Another surprising finding is that migration is happening at all income levels, from low-to high-income.
This was a very interesting finding. Economists have said that the people who can leave in higher numbers are those who have the most income to do so. And I absolutely think that’s true. Again, this is a snapshot in time. And this is during the pandemic, when there were different things in play. The key piece here is that the caravans have become a different means of mobility, making migration more affordable. It’s still not secure, of course, but it has increased access for migrants who otherwise would have been unable to afford to migrate.
With Title 42 in place and Remain in Mexico having been reinstated, ports of entry are essentially closed to legal migration and asylum seekers. I imagine this forces many people to hire smugglers and try to cross undocumented. In the report you note that migrants from the three countries spent an estimated $1.7 billion annually on traveling with smugglers. That’s a huge amount of money.
When things become more restrictive at the U.S.-Mexico border, it becomes more costly to migrate. We found that on average the cost of migrating with a smuggler was about US$7,500. That includes some transportation and food costs as well. So it’s not just the fees that go to the smuggler directly, but it’s still a significant amount of money. And if you compare it to the amount that it would cost to go through legal means (an estimated US$4,500), it’s a significant difference. That’s why we think there needs to be more options for migrants to migrate circularly and temporarily through legal means.
One solution you suggest is temporary employment visas, which people can use to come work in the United States, then return home.
One of the key things that we’ve tried to do with this report and previous ones is to elevate the importance of temporary and secure migration, not only to the United States but also to Canada, Mexico, and Costa Rica. Now, I want to be very clear with this, that providing more visas for work in these countries will not, on its own, solve the problem of irregular migration. But even if we can just shift a fraction of the total number of people who migrate every year with a smuggler, we can make a significant dent.
What are some other solutions that could be implemented to help keep people at home?
First, we recommended that there be more targeted investment, working directly with communities at the municipal level on economic development projects. Time and time again, people have told us that they’re looking for entrepreneurial and workforce trainings that are consistently provided to communities where migration is occurring. Another is work and training programs for youth. Second, we have to address issues in populations that are early in the process of thinking about migrating. When you try to reach people already on the move, your strategies are not going to be as successful. You have to focus on younger kids, women, and those who may consider staying in the region if they are given significant protection mechanisms to work, and more stability or security in their workplaces.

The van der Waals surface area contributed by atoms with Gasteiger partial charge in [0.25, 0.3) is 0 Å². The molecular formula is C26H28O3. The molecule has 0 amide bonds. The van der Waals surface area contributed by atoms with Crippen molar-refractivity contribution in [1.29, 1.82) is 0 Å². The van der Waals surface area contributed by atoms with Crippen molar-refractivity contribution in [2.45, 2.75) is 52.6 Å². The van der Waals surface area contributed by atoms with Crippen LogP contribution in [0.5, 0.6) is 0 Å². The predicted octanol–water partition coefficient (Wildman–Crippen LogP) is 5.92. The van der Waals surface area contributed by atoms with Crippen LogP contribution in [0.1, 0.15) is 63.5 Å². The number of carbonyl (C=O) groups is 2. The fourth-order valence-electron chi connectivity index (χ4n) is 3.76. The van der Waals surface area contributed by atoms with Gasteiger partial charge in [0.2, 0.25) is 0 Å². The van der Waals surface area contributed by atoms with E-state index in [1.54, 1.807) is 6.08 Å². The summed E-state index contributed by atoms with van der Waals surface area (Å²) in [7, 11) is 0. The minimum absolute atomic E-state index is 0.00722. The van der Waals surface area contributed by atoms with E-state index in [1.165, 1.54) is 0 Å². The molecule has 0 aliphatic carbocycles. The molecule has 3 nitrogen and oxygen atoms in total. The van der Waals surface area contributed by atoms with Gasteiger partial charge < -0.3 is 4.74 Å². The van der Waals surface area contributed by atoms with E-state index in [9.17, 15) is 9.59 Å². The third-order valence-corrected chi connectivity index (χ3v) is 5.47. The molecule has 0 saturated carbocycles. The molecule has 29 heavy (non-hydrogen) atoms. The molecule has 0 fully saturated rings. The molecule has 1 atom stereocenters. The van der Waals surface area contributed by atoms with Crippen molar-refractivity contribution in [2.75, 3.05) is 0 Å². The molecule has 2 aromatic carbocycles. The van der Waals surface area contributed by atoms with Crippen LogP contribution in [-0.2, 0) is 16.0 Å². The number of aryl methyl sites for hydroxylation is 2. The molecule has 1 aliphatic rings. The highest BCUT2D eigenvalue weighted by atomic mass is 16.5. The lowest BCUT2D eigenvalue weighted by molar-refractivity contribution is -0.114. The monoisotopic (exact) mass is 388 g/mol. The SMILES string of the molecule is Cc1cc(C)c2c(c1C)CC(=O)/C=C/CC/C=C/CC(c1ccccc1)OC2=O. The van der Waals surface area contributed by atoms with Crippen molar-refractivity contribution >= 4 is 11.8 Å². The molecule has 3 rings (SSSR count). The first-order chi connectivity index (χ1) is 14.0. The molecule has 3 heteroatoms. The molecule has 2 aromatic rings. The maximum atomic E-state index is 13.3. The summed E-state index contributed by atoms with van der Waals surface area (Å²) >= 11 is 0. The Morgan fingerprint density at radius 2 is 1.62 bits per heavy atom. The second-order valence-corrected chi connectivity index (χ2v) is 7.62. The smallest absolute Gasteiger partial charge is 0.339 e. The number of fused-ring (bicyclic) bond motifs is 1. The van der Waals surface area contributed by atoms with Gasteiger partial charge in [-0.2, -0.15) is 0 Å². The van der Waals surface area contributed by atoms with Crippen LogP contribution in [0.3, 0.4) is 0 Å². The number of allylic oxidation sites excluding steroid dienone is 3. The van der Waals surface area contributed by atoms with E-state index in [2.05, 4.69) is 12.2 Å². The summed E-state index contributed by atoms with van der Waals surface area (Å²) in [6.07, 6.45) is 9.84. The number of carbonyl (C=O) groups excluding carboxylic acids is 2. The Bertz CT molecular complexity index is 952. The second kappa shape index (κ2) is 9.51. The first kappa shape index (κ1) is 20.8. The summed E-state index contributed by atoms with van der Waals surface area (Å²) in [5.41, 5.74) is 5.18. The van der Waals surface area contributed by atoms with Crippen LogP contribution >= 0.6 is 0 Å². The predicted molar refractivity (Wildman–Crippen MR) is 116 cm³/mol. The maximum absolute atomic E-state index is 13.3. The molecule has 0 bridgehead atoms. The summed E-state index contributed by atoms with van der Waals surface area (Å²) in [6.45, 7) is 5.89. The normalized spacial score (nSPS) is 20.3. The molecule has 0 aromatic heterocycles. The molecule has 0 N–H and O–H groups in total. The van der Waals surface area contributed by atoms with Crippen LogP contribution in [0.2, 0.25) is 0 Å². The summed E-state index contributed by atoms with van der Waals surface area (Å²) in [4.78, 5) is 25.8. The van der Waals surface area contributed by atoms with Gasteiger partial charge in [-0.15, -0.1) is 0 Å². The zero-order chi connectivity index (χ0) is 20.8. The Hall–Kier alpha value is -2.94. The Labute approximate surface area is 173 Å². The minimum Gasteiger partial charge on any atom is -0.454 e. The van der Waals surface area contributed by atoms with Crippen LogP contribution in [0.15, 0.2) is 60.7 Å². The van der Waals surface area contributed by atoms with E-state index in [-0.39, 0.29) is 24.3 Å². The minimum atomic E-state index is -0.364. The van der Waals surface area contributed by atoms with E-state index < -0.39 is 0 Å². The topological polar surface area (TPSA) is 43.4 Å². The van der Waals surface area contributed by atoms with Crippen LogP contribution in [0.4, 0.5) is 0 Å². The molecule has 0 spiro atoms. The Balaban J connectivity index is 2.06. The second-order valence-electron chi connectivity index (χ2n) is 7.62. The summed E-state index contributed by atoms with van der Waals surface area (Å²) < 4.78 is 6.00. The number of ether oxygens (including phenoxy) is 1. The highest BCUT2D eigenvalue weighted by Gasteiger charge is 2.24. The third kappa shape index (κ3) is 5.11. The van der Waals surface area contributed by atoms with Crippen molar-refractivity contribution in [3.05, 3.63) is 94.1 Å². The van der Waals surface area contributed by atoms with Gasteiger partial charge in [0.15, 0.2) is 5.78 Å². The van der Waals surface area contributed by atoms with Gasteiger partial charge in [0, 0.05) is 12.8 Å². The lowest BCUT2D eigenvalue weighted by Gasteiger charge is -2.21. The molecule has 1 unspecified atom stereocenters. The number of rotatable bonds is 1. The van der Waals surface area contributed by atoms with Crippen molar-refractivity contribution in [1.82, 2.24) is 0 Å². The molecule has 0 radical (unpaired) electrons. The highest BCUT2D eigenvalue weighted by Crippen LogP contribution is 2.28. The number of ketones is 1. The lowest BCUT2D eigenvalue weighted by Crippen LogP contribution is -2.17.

Do you see the Biden administration moving toward any of these solutions?
Well, in May, Vice President Harris had some very promising conversations with Central America. Unfortunately, we haven’t really been able to see the results of this conversation just yet. In May, Harris called for establishing a partnership for Central America. And 12 U.S. companies were going to catalyze or stimulate development in the region, including Microsoft, MasterCard, Chobani, Duolingo, and a bunch of big companies that wanted to try to invest directly where it was needed the most in the region. I don’t know that we’ve seen the real outcomes of that effort yet other than some computer training and donations of some money.
In July the administration released its strategies for addressing the root causes of migration. And I think we have yet to see a lot of those pieces implemented. There have been a lot of vaccine donations, there’s been a lot more money, at least more than under the Trump administration, being channeled into Central America. But how these efforts are being evaluated and monitored is not as clear to me. And as our report notes, we cannot expect to solve migration with money and U.S. funds overnight. And the programs that we fund for the U.S. should be evaluated and monitored, not only because taxpayers deserve to know what their money is going for, but also because we can be more nimble in changing programs that don’t work.
Perhaps it’s still too early in the administration to see the outcomes of these strategies?
Frankly, I think the conversation around the caravans and with Haitian migration and everything on the U.S.-Mexico border diverged efforts and political focus from the U.S. side to address those issues. The problem is that there’s so much attention at the border that there’s very little breathing room to do anything else in the region. Especially when things that we do in the region are going to take years to address, and, you know, people in Washington, in Mexico City, and other parts of the region want solutions now. But having short-term results for a such a complicated, long-term issue is not set up to succeed. Especially regarding Central American migration, which is so complex.
So, the work on more meaningful, long-term policy changes is being hijacked by the politics of the day?
Well, the the politics of the border, yes. And the budget and everything else. So yes, there’s not a lot of breathing room for migration to be considered consistently, systematically, and intelligently in the region. But then again, the recent summit was a pleasant surprise. At least, it’s good to see that Mexico, Canada, and the United States are again trying to do more together.